5 minutes with... in association withAdobe Firefly
5 Minutes with… Suraja Kishore
Advertising Agency
Mumbai, India
BBDO India’s CEO on the experience he’s gained during 20 years of advertising and why the simple things in life are his greatest pleasures

Suraja Kishore has been in his role at the helm of BBDO India for three years now. Prior to this he was business and strategic planning head at McCann and has held positions as lead-strategic brand planning at Lowe Lintas, Publicis and DDB Mudra. However, he’s also made his mark on advertising as the founder of the CCC - Crafting Creative Communication programme at Mudra Institute of Communications Ahmedabad – or MICA – which grooms young creatives in copywriting and art direction. In fact, some of the alumni from the first batch Suraja mentored are today’s leading creative forces like Raj Deepak Das - MD & CCO for Leo Burnett South Asia and Nitin Pradhan who is creative head for Cheil, India.  

As India strives towards new and more innovative ways to hone creative communications, LBB’s Natasha Patel spoke to Suraja Kishore to hear his thoughts.


LBB> Tell us about the moment you knew a career in creativity was one for you.

Suraja> What I can think in retrospect is that one of the things unique about India is that all the road’s a stage!

We the people take to Indian roads when we are happy, angry or playful. Indian roads, unlike anywhere in the world, are basically a stage for human drama. When we feel happy we take to the roads, when we want to get married we take to the roads, when we have festivals we take to the roads, when we want to protest we take to the roads. I grew up in a small town where roads became the most inspiring stage to observe and understand the stories that move us.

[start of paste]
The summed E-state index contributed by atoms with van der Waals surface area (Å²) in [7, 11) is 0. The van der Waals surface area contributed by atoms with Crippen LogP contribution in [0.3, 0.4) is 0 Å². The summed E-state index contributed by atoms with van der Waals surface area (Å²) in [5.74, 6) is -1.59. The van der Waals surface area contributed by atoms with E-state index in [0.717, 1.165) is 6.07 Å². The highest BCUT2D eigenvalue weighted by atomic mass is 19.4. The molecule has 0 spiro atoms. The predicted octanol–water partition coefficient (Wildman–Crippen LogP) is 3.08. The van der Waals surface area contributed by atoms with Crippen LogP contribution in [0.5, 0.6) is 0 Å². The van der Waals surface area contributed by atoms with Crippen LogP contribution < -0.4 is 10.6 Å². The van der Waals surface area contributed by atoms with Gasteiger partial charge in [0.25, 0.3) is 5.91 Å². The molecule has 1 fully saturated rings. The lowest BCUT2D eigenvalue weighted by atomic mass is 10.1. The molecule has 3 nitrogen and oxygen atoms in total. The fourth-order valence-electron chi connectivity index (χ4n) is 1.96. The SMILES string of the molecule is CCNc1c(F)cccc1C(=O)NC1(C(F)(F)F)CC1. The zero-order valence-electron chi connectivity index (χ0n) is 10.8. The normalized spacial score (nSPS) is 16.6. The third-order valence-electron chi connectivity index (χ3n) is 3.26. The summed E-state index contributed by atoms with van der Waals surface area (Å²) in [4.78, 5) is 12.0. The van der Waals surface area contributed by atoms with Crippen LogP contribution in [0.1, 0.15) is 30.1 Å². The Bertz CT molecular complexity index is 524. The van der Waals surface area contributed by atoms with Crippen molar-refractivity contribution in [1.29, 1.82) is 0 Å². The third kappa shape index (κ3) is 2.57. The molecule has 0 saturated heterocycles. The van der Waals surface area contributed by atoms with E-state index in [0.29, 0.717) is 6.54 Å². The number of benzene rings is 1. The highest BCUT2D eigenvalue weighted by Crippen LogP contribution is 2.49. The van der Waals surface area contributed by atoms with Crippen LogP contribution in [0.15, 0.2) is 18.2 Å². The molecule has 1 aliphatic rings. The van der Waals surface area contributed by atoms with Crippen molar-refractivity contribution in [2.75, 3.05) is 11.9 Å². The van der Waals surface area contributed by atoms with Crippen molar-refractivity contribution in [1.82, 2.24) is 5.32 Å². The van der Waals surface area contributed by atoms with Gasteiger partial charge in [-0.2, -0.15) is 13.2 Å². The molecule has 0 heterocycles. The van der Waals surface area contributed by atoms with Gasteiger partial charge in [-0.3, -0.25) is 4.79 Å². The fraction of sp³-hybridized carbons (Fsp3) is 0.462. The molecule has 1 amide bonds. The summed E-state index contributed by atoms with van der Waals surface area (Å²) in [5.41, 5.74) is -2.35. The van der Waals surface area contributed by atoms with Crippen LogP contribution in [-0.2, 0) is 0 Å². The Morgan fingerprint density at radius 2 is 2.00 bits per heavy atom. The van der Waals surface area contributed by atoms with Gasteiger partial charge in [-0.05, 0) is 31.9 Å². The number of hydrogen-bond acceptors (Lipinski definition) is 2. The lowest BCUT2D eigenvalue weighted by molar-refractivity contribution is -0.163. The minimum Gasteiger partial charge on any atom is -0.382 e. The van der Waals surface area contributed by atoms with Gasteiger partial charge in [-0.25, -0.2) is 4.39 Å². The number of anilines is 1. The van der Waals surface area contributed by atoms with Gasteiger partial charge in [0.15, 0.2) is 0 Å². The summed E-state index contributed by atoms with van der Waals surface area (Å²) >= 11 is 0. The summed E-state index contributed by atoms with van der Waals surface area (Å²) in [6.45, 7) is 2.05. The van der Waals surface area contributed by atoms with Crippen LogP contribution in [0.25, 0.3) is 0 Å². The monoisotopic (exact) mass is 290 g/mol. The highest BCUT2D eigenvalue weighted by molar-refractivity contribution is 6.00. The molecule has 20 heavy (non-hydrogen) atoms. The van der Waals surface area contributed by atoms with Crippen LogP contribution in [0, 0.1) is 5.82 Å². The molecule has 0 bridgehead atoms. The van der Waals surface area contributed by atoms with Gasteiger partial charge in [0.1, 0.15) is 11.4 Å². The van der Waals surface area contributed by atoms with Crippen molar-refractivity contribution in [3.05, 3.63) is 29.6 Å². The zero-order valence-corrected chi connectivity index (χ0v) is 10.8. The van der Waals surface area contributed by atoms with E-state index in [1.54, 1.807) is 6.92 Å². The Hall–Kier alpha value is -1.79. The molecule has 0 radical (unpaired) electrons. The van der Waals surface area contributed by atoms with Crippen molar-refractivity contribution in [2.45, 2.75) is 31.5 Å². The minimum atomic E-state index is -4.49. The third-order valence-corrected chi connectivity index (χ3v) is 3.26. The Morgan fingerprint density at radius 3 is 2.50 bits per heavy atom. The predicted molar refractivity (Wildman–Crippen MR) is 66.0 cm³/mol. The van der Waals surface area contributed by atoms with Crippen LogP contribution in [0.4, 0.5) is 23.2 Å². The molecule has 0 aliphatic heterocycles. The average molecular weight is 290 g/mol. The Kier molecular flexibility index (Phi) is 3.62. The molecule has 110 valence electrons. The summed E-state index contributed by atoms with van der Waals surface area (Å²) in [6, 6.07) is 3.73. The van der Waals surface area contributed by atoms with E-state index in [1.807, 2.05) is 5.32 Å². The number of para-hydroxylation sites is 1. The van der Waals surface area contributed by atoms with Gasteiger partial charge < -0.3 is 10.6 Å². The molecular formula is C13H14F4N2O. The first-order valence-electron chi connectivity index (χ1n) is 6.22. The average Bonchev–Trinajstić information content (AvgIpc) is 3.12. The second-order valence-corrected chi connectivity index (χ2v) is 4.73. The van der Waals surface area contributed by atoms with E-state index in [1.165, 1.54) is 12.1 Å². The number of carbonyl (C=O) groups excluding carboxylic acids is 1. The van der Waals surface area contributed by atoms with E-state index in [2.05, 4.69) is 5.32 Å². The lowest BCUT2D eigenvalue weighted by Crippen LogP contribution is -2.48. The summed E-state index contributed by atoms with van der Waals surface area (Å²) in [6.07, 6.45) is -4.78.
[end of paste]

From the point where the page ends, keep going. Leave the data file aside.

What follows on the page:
Of course, Bollywood and music overall too had a huge impact, the songs used to talk to me because I was a shy kid, and for me, now they seem like they were my friends. That friendship and those cultural stories on the road, probably ignited my creative gene or creative DNA.

LBB> You studied at the Tata Institute of Social Sciences, how did that set you up for advertising?

Suraja> When I was young, there was a very famous three-letter word called ‘MBA’ and most of my friends around me were sure about pursuing this. However, I was hugely interested in theatre and how you can bring out any issue of society through theatre. So, when I was thinking of post-graduation, somehow MBA was not calling me. Unlike all my peers I wanted to answer questions that occupied me and not a study that led me to a job. I wanted to gain a better perspective of society and culture. My interest in sociology, anthropology and humanities landed me to a Master’s in Social Work at TISS. As a kid I used to wonder what makes some people commit crime while others can rein their animal instinct, so I chose to specialise in Criminology and correctional administration in my Masters. 

LBB> You were a faculty intern at MICA almost 20 years ago, what was this experience like?